Good habits

People Change Best By Feeling Good, Not Bad

I counsel  lots of people who are trying to get other people to behave differently. This may be a parent who is trying to get their kids to behave better or do their chores.  It may be someone who is trying to get their spouse to treat them more with more respect.  It may also be someone who is trying to change their own behavior.

Whether you’re trying to change your own behavior or someone else’s, you’ll usually get better results if you focus on rewarding or celebrating the things they are doing right rather than criticizing the things that are going wrong.  For example, if your spouse is on the sloppy side and tends to leave things laying around, watch for the next time they put something away without being asked and make sure you compliment or thank them for it.  For example, “I love it when I see you put things away!  That’s so helpful”.  I know it sounds kind of cheesy but it works.  The more you do it the more likely they are to keep putting things away.  Then you can start asking them to do small things and compliment that too.  For example, “Can you do me a big favor and put away those tools you have on the counter”.  If they do it, show appreciation.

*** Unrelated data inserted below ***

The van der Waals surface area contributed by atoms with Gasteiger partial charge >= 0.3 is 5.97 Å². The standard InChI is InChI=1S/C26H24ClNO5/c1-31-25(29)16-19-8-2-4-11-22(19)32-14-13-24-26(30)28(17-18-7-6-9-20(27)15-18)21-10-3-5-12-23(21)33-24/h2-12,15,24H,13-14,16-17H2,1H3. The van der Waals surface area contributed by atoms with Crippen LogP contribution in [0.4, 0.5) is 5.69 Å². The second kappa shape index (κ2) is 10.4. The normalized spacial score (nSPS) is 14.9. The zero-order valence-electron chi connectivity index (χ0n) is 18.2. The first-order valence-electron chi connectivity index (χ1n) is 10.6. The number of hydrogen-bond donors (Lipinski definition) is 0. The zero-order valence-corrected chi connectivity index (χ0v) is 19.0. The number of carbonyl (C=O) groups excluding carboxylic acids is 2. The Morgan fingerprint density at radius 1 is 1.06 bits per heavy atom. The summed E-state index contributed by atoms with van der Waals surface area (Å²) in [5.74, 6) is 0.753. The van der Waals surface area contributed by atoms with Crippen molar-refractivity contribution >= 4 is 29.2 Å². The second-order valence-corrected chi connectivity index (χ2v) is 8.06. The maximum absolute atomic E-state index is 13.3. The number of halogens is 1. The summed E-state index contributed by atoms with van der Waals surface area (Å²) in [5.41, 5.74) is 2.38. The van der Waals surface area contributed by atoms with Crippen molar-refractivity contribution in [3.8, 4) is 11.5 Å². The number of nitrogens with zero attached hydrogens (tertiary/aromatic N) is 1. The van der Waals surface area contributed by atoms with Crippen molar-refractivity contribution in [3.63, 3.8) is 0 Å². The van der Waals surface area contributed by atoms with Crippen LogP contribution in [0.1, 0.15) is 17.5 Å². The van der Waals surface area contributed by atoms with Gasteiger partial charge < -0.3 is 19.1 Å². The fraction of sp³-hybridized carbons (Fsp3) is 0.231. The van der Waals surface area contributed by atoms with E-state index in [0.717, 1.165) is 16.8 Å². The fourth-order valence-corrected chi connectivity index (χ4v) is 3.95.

If we try to get someone to change behavior by nagging or criticizing, they might develop a habit of doing it, but only because they think you’ll be negative if they don’t.  You really don’t want your teenager to constantly remind themselves of how you’re going to complain if they don’t pick up their room.  It’s better if they have the memory of you being appreciative when you walk by and notice how clean their room is and comment on how mature or responsible they are.

This works on yourself as well.  If you’re trying to develop a new habit, take reading for example,  try to set a time when you will read for at least a minute or two, then give yourself a mental pat on the back for doing the thing you said you were going to do.  I’ve been working on this myself.  I have several habits I’m trying to train myself to do.  Rather than berating myself for not doing something, I focus on celebrating myself when I “do the thing”.  It works.  When I feel successful for doing one thing, I’m eager to keep doing it and I usually do even more constructive things while I’m in such a good mood.

Gary Watson is a Solution Focused Therapist in Grand Rapids Michigan.  He provides counseling for couples, teenagers, and adults.  He can help with anxiety, depression, stress, college and work stress, relationship problems, and more.  For more information, please visit the website at